Delaware police union uses NCCo budget to send message

Public safety played a big part in New Castle County Executive Paul Clark’s budget address Tuesday night, but some police officers say all county employees will eventually pay the price to help fund the $166.6 million proposal.

During his address, Clark announced the county will hire six additional police officers scheduled to enroll in a new police academy class this summer, marking the first time in more than a decade that the county has had two police academy classes in the same calendar year.

“Major crime is down in New Castle County… Obviously, there is still some crime so that’s why we don’t want to rest on our laurels. We’re going full speed to build our numbers up and have our officers out,” said Clark.

Federal dollars will cover the new officers’ salaries and benefits. And while Fraternal Order of Police Lodge 5 president Michael Zielinski welcomes the additions, he questions Clark’s motives; Clark is up for election this year.

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“[Paul Clark’s] gonna add six officers from a federal grant. Eventually the county’s gonna have to pick up that tab as well, which is further going to put them in debt.”

FOP 5 represents NCCo police and the Sheriff’s Department. Its members were hard to miss inside council chambers Tuesday night. Wearing neon-colored tee-shirts, they filled three rows of seats. FOP 5 protested any salary givebacks in fiscal years 2012 and 2013. A battle FOP 5 lost two weeks ago when the state’s Public Employment Relations Board, PERB, ruled in favor of NCCo, requiring FOP 5 members to retroactively give back 2.5 percent of their pay.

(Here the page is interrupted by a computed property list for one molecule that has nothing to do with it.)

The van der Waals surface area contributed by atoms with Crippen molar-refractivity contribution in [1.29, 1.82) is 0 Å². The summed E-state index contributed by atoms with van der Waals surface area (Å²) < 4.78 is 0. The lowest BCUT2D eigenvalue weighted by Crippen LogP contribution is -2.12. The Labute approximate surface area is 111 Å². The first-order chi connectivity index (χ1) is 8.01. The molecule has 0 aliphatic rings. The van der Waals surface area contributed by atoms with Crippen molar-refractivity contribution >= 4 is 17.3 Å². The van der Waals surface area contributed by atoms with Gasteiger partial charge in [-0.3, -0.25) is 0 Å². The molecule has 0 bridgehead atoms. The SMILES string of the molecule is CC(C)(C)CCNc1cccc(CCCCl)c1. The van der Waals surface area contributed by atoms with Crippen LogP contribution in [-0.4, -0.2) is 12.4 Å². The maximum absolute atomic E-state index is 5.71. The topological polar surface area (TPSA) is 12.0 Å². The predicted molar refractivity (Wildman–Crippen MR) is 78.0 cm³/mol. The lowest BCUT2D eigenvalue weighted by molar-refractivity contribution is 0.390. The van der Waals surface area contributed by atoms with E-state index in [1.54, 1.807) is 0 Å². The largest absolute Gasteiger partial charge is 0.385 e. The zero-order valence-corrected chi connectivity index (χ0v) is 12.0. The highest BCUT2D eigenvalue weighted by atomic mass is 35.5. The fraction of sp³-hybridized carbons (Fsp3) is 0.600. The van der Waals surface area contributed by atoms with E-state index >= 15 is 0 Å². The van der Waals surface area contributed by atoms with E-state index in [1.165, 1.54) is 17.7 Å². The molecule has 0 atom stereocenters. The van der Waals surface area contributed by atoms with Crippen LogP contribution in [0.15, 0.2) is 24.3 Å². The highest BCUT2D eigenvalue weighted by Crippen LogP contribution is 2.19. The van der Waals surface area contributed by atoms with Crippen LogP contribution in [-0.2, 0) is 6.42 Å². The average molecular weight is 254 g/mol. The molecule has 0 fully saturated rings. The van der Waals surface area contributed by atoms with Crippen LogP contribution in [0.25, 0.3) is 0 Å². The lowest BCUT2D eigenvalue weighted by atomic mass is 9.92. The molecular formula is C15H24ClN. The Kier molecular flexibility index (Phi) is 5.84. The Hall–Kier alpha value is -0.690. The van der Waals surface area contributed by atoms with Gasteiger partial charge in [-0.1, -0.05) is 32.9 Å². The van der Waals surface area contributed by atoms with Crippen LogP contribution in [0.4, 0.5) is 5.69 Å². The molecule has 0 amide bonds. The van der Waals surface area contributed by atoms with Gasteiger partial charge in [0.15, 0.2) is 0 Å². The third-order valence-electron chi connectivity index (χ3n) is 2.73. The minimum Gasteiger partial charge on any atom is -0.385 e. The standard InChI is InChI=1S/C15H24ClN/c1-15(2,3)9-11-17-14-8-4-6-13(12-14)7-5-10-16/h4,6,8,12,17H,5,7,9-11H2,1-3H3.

“We are pleased that the Public Employment Relations Board recognized the need for shared sacrifice by our employees in this time of austerity,” Clark said at the time.

And during his address, the county executive mentioned the $2 million in employee givebacks helped close what would have been a $7.1 million budget shortfall.

“We try to compensate our employees well. We asked for this 2.5 percent back. Over the last couple years, under the last administration, they gave 5 percent back, so they really have not had a raise in a while. But having said that, at the same time, they’re healthcare and their benefits have risen more than what they’ve given back,” Clark added.

Having gone without a pay raise in seven years, Zielinski says the money is only a small piece of the puzzle.

“We wanted to come out today to show our solidarity and say there are problems affecting public safety and it’s not just pay raises,” said Zielinski. “If we don’t continue to be competitive, in all aspects of law enforcement, we’re gonna lose qualified candidates to other police departments.”

FOP 5 says it intends to appeal PERB’s decision and warns other unions the ruling has a wide scope. 

“We think that this ruling from PERB is going to affect all police departments in the state of Delaware and all public employee unions, not just us. So we’re gonna start the fight and we’re hoping that these other unions are gonna join with us and join in the fight because if they really sit down and read our PERB ruling, it’s gonna affect them eventually in the long run,” said Zielinski.

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